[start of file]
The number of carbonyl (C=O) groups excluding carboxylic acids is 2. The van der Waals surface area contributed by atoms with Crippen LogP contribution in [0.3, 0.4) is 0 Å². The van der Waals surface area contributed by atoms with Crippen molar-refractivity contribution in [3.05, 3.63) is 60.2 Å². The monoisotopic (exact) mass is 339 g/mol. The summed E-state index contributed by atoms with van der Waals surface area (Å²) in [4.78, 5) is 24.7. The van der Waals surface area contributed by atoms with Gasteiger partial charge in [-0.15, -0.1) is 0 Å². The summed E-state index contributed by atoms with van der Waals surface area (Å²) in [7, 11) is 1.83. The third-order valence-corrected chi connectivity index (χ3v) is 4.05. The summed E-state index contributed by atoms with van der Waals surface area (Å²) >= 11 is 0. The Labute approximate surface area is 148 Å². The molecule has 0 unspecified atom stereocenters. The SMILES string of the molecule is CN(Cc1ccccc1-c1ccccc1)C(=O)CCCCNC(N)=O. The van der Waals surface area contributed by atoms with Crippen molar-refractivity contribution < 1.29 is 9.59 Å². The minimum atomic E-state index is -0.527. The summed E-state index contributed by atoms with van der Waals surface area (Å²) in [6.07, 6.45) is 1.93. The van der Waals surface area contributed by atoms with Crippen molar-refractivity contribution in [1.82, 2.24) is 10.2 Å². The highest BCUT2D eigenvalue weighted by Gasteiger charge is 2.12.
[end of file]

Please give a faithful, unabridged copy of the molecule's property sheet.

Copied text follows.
The number of carbonyl (C=O) groups excluding carboxylic acids is 2. The van der Waals surface area contributed by atoms with Crippen LogP contribution in [0.3, 0.4) is 0 Å². The van der Waals surface area contributed by atoms with Crippen molar-refractivity contribution in [3.05, 3.63) is 60.2 Å². The monoisotopic (exact) mass is 339 g/mol. The summed E-state index contributed by atoms with van der Waals surface area (Å²) in [4.78, 5) is 24.7. The van der Waals surface area contributed by atoms with Gasteiger partial charge in [-0.15, -0.1) is 0 Å². The summed E-state index contributed by atoms with van der Waals surface area (Å²) in [7, 11) is 1.83. The third-order valence-corrected chi connectivity index (χ3v) is 4.05. The summed E-state index contributed by atoms with van der Waals surface area (Å²) >= 11 is 0. The Labute approximate surface area is 148 Å². The molecule has 0 unspecified atom stereocenters. The SMILES string of the molecule is CN(Cc1ccccc1-c1ccccc1)C(=O)CCCCNC(N)=O. The van der Waals surface area contributed by atoms with Crippen molar-refractivity contribution < 1.29 is 9.59 Å². The minimum atomic E-state index is -0.527. The summed E-state index contributed by atoms with van der Waals surface area (Å²) in [6.07, 6.45) is 1.93. The van der Waals surface area contributed by atoms with Crippen molar-refractivity contribution in [1.82, 2.24) is 10.2 Å². The highest BCUT2D eigenvalue weighted by Gasteiger charge is 2.12.